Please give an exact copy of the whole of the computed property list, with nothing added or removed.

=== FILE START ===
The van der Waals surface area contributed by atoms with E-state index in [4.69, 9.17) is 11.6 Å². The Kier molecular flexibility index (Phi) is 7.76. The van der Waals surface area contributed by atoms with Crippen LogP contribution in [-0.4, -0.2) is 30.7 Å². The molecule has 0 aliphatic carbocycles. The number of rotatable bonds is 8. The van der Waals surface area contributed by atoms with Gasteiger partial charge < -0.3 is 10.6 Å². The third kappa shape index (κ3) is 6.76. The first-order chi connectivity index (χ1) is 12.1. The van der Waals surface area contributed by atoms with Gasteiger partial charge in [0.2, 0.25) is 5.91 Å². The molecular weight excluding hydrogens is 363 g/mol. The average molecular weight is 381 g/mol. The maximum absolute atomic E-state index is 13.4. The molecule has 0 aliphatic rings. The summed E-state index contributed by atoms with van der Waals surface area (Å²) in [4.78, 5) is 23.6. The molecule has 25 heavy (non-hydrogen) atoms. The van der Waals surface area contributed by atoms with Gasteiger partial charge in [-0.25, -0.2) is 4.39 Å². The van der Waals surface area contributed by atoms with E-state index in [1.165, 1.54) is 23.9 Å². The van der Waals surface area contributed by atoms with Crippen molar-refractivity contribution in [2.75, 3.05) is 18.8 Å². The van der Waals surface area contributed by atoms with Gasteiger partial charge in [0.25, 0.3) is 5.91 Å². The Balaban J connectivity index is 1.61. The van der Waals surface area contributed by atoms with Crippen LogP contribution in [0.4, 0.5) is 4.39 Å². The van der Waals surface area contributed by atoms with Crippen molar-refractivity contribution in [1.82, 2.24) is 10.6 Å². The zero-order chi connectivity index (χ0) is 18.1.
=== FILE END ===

The van der Waals surface area contributed by atoms with E-state index in [4.69, 9.17) is 11.6 Å². The Kier molecular flexibility index (Phi) is 7.76. The van der Waals surface area contributed by atoms with Crippen LogP contribution in [-0.4, -0.2) is 30.7 Å². The molecule has 0 aliphatic carbocycles. The number of rotatable bonds is 8. The van der Waals surface area contributed by atoms with Gasteiger partial charge < -0.3 is 10.6 Å². The third kappa shape index (κ3) is 6.76. The first-order chi connectivity index (χ1) is 12.1. The van der Waals surface area contributed by atoms with Gasteiger partial charge in [0.2, 0.25) is 5.91 Å². The molecular weight excluding hydrogens is 363 g/mol. The average molecular weight is 381 g/mol. The maximum absolute atomic E-state index is 13.4. The molecule has 0 aliphatic rings. The summed E-state index contributed by atoms with van der Waals surface area (Å²) in [4.78, 5) is 23.6. The molecule has 25 heavy (non-hydrogen) atoms. The van der Waals surface area contributed by atoms with Gasteiger partial charge in [-0.25, -0.2) is 4.39 Å². The van der Waals surface area contributed by atoms with E-state index in [1.165, 1.54) is 23.9 Å². The van der Waals surface area contributed by atoms with Crippen molar-refractivity contribution in [2.75, 3.05) is 18.8 Å². The van der Waals surface area contributed by atoms with Gasteiger partial charge in [0.25, 0.3) is 5.91 Å². The Balaban J connectivity index is 1.61. The van der Waals surface area contributed by atoms with Crippen LogP contribution in [0.4, 0.5) is 4.39 Å². The van der Waals surface area contributed by atoms with Crippen molar-refractivity contribution in [1.82, 2.24) is 10.6 Å². The zero-order chi connectivity index (χ0) is 18.1.